Prime Minister Narendra Modi's much-awaited visit to Israel later this year is in the "right order," senior Congress leader Shashi Tharoor today said and hoped he will travel there with a "bipartisan" delegation.
Delivering the keynote address at an international conference here, he also said terrorism has become a "major cementing factor" contributing to growing Indo-Israeli ties.
"We have the PM's (Modi) visit to Israel coming up. (Israeli) President has set a precedent (by visiting India) and for this PM to undertake this visit this time after he has shored up his relationship with the Arab world in the Gulf countries, is in the right order, the right way to do it.
"Many expected the order to be reversed, but that would have been a mistake because of India's dependence on the Middle East for oil, and the 6-7 million Indians working in the Gulf countries, those positions should not have been jeopardised," Tharoor said.
Israeli President Reuven Rivlin's visit to India last November had set the stage for Prime Minister Modi's historic visit to the Jewish state which is likely to take place in the middle of this year.
"Having shored up the position of Indian government in those areas, I think the PM can travel with confidence to Israel, feeling in many ways that what he is doing is something that speaks for India's independent foreign policy without in anyway compromising its relationship with anybody else.
"And, I certainly hope that he travels with a bipartisan delegation of people from across the political spectrum," Tharoor said.
The Lok Sabha member also shared that he had once joked with an Israeli ambassador that "our's is a love that dare not utter its name"
"So much being done quietly and not acknowledged and PM's visit would finally bring in that public acknowledgment," he said.
Tharoor said besides shared history, other factors have contributed to boosting ties, like terrorism.
"What started off initially as a tactic of the Palestinians, as a people...To explicitly Islamist colouration, with some of the other entrants and variants in the terrorist cause.
"In India, similarly, some Kashmiris claiming greater autonomy, few arguing independence, took on explicit Islamist colouration, with the flourishing of groups like LeT, JeM, which drew inspiration much more from what they described the tenets of radical Islam or rather radical interpretation of Islam, rather than some national cause.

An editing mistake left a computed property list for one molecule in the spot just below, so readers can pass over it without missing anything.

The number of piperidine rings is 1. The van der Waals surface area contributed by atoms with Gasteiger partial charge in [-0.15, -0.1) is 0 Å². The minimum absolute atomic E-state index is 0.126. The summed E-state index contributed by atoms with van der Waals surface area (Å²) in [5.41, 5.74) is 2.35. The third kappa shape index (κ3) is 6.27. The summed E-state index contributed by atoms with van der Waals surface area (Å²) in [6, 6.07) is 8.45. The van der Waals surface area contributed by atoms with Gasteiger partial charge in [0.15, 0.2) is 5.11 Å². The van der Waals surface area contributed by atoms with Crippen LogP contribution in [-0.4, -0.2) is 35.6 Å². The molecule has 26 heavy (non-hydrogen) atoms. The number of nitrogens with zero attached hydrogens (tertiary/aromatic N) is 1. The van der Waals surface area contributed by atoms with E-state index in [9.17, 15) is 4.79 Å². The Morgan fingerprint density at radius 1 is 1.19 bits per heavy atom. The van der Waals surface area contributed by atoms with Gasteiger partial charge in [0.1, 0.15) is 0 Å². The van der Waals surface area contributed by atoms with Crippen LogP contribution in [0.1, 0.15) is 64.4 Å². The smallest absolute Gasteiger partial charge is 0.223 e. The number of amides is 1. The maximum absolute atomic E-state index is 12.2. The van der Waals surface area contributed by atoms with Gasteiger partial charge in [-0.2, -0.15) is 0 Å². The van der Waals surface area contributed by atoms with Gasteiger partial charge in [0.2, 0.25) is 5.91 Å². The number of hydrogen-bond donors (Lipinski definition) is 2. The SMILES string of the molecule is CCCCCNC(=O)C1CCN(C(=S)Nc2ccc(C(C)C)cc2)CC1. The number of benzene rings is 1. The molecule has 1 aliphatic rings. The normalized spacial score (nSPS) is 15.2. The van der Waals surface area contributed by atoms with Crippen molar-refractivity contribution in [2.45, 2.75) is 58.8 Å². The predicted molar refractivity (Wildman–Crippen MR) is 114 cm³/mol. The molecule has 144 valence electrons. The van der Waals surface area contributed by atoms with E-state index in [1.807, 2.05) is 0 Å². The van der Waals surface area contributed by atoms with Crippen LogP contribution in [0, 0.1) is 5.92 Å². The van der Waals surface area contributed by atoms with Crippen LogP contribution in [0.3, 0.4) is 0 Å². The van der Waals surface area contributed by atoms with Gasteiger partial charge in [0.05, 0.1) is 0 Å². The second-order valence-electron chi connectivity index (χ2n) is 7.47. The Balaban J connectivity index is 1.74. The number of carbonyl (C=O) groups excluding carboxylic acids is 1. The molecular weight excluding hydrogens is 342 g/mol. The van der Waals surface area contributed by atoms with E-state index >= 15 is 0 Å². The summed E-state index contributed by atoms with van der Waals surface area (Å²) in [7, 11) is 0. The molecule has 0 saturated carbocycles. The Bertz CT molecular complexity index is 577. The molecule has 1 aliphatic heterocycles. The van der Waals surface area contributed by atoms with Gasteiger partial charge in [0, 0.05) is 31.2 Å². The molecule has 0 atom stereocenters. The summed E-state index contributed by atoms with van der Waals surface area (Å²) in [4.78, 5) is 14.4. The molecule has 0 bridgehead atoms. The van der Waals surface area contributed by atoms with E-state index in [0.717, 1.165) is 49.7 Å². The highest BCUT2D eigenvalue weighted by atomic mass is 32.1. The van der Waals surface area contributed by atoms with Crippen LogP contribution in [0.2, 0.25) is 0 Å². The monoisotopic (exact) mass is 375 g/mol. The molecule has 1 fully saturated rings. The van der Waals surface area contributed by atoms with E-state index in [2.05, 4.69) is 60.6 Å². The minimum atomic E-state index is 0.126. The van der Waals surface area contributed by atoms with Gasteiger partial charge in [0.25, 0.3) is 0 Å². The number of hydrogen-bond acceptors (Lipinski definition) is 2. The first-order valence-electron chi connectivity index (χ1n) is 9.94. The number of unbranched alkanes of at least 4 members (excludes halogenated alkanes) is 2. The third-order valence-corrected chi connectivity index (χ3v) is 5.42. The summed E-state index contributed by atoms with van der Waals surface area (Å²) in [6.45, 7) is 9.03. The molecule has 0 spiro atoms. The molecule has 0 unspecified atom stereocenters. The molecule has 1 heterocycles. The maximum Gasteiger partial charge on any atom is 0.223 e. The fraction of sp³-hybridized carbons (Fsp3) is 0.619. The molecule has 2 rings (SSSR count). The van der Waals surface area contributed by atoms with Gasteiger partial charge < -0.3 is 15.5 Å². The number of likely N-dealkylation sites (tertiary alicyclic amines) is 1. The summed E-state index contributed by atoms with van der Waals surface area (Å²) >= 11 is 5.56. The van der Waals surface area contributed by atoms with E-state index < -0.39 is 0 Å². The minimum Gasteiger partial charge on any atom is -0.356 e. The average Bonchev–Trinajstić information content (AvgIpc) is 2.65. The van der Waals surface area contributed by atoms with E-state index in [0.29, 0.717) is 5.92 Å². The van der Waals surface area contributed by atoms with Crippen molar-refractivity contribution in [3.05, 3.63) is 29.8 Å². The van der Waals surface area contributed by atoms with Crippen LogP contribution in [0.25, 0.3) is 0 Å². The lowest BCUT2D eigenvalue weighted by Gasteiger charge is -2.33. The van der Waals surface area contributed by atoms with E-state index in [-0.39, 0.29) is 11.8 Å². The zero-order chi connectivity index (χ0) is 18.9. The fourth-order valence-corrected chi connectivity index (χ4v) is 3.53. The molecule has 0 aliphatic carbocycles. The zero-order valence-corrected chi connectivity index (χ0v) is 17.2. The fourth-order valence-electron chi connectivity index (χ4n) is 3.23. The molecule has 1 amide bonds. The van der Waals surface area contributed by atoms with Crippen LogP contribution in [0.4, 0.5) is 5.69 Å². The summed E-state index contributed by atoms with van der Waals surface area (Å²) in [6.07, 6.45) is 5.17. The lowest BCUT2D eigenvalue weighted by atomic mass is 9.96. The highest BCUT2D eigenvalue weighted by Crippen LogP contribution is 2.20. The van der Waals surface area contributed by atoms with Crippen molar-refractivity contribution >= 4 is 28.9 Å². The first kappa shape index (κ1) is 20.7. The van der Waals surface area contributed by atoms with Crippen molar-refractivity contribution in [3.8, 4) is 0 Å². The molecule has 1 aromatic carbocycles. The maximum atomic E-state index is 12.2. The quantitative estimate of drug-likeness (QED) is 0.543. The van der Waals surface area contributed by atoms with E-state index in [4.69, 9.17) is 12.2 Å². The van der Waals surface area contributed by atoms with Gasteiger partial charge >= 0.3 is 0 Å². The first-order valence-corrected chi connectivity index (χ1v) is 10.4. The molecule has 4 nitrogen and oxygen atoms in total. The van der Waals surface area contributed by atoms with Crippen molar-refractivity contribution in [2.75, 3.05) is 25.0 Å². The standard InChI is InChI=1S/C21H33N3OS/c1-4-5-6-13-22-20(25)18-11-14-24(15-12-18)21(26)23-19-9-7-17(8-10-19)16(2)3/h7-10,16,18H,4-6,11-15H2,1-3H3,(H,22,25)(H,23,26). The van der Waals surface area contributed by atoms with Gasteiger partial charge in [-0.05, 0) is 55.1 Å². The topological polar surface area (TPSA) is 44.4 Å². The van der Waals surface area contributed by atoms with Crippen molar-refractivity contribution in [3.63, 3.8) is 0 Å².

"So, the sense that we are facing similar threats from similar sources, this certainly contributed to the growing closeness, enhanced defence cooperation, increasing intensification of cooperation in areas of counterterrorism and intelligence sharing and sale of weapon systems from Israel to India, of which the most famous example is the Phalcon," he added.
India and Israel established diplomatic relations in 1992 and Tharoor underlined the affinity that the leaders of Israeli Labour party and Congress felt for each other in 1950, but said, the ties should be expanded, including through academic programmes.
"Israel should actually surprise everybody by talking about everything else, from public information and sustainable development and role of UN in developing world. The conversation should be expanded," he said.
Israel's Ambassador to India Daniel Carmon, speaking on the sidelines, said, Prime Minister Modi's visit will definitely take bilateral ties to another level.
"Our President has visited India and there have been ministerial visits, but we certainly hope that our ties become more visible. Our relationship is growing, but still we have a long way to go," he said.
Carmon said, our growing cooperation in various sectors, from defence, security, counterterrorism, academia and culture would serve individual interests on both sides and joint interests for a better world.
Tharoor, who is an MP from Thiruvananthapuram, pointed towards the "dwindling" Jewish community in India.
"We have a Jew Town in Kochi, and then there are Ben-Israeli Jews and the Baghdadi Jews. Ancient history is worth talking about, and even if the numbers have dwindled, we still have reason to be proud of," he said.
He also hoped that India-Israel tourism flow would increase, both ways.
"We have about 35,000 Israelis tourists coming to India ever year and 40,000 Indian tourists go to Israel. But these numbers can go up dramatically," Tharoor said.
The MP said the two countries should not be stereotyped in narrow terms, be thought of principally in terms of defence, counterterrorism, and intelligence only. "It is important, it has its place and essential, but there are many areas which, relatively speaking, are below the radar".
Tharoor also said, the US has added an "extra element" in the Indo-Israel relationship and played a useful role in contributing to the closeness between India and Israel.
"Israel first tried to sell Phalcon (airborne early warning and control radar system) to China, but since it was jointly developed with the US, they (America) vetoed it. Israel then went to the US for selling it to India, to which they said yes.
"So, if I can say rather exaggeratedly or in a tongue-in-cheek way, the US is the local barber ('Nai') in a traditional Indian village, without whose permission, a wedding cannot be fixed," he said.
He also said that while after Independence the approach of India was marked with "diffidence rather than hostility" towards Israel, after 1992 it changed.
"The overall re-orientation of the Indian foreign policy at the end of the Cold War which included complete revisioning of India's geopolitical postures and its orientation to the world, manifested principally in the changed attitude in relationship with the US, but also in Look East policy towards South East Asia and ASEAN," he added.
The conference was jointly hosted by O P Jindal Global University and Tel Aviv University.